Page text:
- Bankruptcy, Food, Habeas Corpus, Labor / Employment, Non-Sequiturs, Partner Issues, Patents, Romance and Dating, Sentencing Law
* “How many years would you put a TV pitchman in jail? 3 years? 5 years? Don’t answer yet…” [Sentencing Law and Policy]
* So there’s a sex tape of Chris Christie. Except it isn’t him. They should have known Christie could never be a porn star. You can’t get far in the porn biz by saying, “This lane is closed.” [Gawker]
* Dolt Duped By Date Sues OKCupid. [NY Post]
* Wage theft in fast food shouldn’t come as a surprise, but the role played by the franchise model in creating labor law violations is intriguing. [Lawyers, Guns & Money]
* A gathering of business development tips, including shout outs to Anonymous Partner and Mark Herrmann. [Corporette]
* What better qualification to challenge for the Vegas DA’s job than to be prosecuted by that office days before the election? [Las Vegas Law Blog]
* A Baltimore lawyer aggressively used the habeas process to release mentally ill girls to serve as personal slaves to the wealthy. [Slate]
* Weil’s Business Finance & Restructuring team is putting together a March Madness bracket based on quotes from bankruptcy decisions. Let the excitement wash over you. Having not seen the bracket yet, I’m reserving judgment on what an awesome array of bankruptcy quotes would look like. [Bankruptcy Blog]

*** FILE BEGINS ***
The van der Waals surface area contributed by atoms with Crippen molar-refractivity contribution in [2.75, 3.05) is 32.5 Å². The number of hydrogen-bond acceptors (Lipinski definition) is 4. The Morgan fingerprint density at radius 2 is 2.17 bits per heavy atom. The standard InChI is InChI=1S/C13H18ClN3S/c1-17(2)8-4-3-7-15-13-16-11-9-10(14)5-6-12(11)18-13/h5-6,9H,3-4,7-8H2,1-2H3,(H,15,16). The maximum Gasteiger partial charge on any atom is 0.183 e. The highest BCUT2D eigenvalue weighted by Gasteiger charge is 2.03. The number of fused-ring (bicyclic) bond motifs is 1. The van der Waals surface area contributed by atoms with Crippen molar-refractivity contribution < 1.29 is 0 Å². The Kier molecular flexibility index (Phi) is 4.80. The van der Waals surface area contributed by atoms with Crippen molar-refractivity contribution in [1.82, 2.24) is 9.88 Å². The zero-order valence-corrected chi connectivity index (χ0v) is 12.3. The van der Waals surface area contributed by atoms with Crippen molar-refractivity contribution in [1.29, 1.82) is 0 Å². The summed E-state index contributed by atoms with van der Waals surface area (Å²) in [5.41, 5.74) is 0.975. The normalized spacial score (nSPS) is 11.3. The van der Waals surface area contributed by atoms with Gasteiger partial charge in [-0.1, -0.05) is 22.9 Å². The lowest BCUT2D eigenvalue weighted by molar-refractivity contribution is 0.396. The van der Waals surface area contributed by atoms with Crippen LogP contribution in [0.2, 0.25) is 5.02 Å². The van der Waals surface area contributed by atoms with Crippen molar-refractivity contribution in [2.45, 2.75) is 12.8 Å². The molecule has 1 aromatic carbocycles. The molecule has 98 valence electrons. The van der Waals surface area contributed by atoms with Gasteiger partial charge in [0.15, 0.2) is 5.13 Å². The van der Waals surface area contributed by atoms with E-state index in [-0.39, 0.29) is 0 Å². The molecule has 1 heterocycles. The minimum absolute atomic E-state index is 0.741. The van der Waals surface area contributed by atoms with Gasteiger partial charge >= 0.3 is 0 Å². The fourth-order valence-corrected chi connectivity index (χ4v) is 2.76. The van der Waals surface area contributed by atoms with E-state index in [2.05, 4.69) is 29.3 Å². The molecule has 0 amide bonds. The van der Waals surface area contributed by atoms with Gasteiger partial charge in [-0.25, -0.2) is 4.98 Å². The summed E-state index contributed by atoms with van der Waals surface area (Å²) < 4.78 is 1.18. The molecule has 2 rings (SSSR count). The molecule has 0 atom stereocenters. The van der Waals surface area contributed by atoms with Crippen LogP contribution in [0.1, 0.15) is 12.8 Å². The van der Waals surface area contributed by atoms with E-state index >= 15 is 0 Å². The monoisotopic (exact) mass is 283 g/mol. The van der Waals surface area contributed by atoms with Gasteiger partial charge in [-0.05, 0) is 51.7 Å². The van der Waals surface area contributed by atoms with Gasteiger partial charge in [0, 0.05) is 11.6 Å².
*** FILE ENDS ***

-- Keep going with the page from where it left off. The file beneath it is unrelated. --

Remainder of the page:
* Kevin O’Keefe, who presented on my panel at our Attorney@Blog conference, left all of us touched with his tribute to Above the Law. [Real Lawyers Have Blogs]
- Election Law, Gay, Health Care / Medicine, Law School Deans, Law Schools, Legal Ethics, New Jersey, Non-Sequiturs, Partner Issues, Politics, Prisons, Racism, Sentencing Law, Sexism
* Upskirt photos not illegal in Massachusetts. The spirit of Kennedy lives on! [Mass Live]
* The investigation continues into whether Judge Mike Maggio, who might be the infamous Geauxjudge, suffers from a bad case of the Internet Crazies — but in the meantime, his campaign for the Court of Appeals took a hit. [Arkansas Times]